Amid the joy
and elation, amid the hope in our hearts lies the hard knowledge of the realities
this nation currently faces. We all
know what they are. Many of us have personal
experience with the loss of a job, college debt, low or no health insurance, loss of
pension and 401K nest eggs, discrimination for who we are and discrimination in the places we
work. These are personal. Then we add those of us who have ones
we love in the military forces trying to do
the right thing to protect this nation at home and to win a war
far away. The challenges to hope
are real. It is our task now to
keep hope alive.
Where can we
look for the reasons to believe that hope will prevail this time? What is required of
us? We can understand that racism
is not divinely created nor is it carved in stone into the human psyche. It is a human social construct that we
can dismantle. President
Obama has called us to continue “the long march of those who came before us, a march for a
more just, more equal citizenship under the law… that what we have seen is that
America can change. That is the true genius of this
nation. What we have already achieved
gives us hope—the audacity of hope—for what we can and must achieve tomorrow.”
reminded that the Emancipation Proclamation was issued January 1, 1863. One hundred years
and 7 months later Dr. Martin Luther King, Jr. delivered his “I Have a Dream” speech
on the steps of the Lincoln Memorial.
Forty five years later we have elected our
first African American President.
Progress may move slowly, but it does move. And for the freedom and equality of
those who served as slaves in this nation, time has
accelerated. The audacity of hope
is a little less audacious today than it was just forty-five
years ago. Today we have a tangible
reason to believe and trust in hope.
But we are
not in the promised land that Martin Luther King, Jr. dreamed of. Yet, at this time, as a
result of this election, the American people can look at the crushing
challenges to hope and say, with the words of
President Obama, “Not this time.”
Not this time can our hopes be
crushed and destroyed. Not this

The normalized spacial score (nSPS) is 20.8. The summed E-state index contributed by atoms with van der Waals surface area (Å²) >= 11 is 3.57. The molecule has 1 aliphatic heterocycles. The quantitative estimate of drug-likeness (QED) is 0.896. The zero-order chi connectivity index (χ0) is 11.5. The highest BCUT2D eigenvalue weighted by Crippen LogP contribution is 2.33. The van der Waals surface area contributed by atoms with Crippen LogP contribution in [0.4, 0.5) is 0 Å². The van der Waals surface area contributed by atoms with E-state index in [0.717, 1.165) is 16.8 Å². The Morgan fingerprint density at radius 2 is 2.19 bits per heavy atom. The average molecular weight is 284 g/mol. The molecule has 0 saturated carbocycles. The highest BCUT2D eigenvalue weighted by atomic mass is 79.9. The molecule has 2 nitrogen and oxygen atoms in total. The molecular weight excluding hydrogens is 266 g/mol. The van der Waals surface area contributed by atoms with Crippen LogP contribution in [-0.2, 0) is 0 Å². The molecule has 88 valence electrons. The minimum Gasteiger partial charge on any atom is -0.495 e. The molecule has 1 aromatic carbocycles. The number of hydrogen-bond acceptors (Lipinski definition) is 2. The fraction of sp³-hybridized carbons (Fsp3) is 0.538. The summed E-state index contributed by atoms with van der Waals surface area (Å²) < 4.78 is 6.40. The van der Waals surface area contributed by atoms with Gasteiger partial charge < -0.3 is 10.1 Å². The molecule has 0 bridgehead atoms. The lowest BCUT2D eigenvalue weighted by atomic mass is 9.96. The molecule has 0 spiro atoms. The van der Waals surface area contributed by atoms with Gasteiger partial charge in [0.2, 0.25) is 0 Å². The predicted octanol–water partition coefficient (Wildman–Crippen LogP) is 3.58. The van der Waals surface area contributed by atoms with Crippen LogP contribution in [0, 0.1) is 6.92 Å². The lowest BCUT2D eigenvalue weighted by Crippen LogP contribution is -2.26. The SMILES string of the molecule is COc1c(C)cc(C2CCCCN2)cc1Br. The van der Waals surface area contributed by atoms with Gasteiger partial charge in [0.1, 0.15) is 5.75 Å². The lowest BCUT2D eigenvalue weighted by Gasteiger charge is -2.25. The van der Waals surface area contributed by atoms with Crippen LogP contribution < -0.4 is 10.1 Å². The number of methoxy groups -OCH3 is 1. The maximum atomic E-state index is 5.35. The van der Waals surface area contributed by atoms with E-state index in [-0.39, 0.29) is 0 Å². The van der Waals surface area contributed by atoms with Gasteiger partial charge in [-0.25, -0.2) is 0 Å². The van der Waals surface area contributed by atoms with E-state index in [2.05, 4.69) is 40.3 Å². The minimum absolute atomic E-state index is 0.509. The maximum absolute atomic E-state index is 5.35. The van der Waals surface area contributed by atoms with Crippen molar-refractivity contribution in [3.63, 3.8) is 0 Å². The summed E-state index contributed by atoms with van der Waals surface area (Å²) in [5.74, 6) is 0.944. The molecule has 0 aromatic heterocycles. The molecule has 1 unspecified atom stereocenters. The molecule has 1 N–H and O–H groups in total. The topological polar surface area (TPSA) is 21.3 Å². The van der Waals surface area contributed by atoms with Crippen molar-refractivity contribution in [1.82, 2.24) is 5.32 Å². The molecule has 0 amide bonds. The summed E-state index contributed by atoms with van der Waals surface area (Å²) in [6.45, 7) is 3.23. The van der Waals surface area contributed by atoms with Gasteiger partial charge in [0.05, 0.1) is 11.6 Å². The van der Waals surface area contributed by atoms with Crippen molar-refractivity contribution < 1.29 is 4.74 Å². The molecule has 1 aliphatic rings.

time can our hopes be ridiculed as unreasonable. Not this time can our hopes be
doubted. Not this time can our
trust in the future be
broken. Not this time. Because we have crossed a river, a line,
a barrier into a different
For us, it is
time for our work to begin. It is
time for us to respond to the call from our new President
to believe in hope and to work for it.
He said, “…the …thing that gave me hope from the
day we began the campaign for the presidency… [is]a belief that if we could just
recognize ourselves in one another and bring everyone together… then not only would we
restore hope and opportunity in places that yearned for both, but maybe, just maybe,
we might perfect our union in the process.
This is what I believed, but you made this
belief real. You proved once more
that people who love this county can change
it. As I prepare to assume the
presidency, yours are the voices I will take with me everyday when
I walk into that Oval Office. “…I ask you to help reveal [the character of this nation]
once more, and together, we can carry forward as one nation, and one people, the legacy of
our forefathers that we celebrate today.”
my prayer is that we will do the “right” thing in the hard moments ahead and work for
justice, equality and equity, exercise patience in the long haul to bring about
the change we
need, and a modicum of humor to help keep alive the twinkle in President Barack
Obama’s eyes, the engaging smile on his face and that audacious hope in his heart.
Copyright: The author has given Unitarian Universalist Association
member congregations permission to reprint this piece for use in public worship.
Any reprints must acknowledge the name of the author.
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Last updated on Monday, March 25, 2013.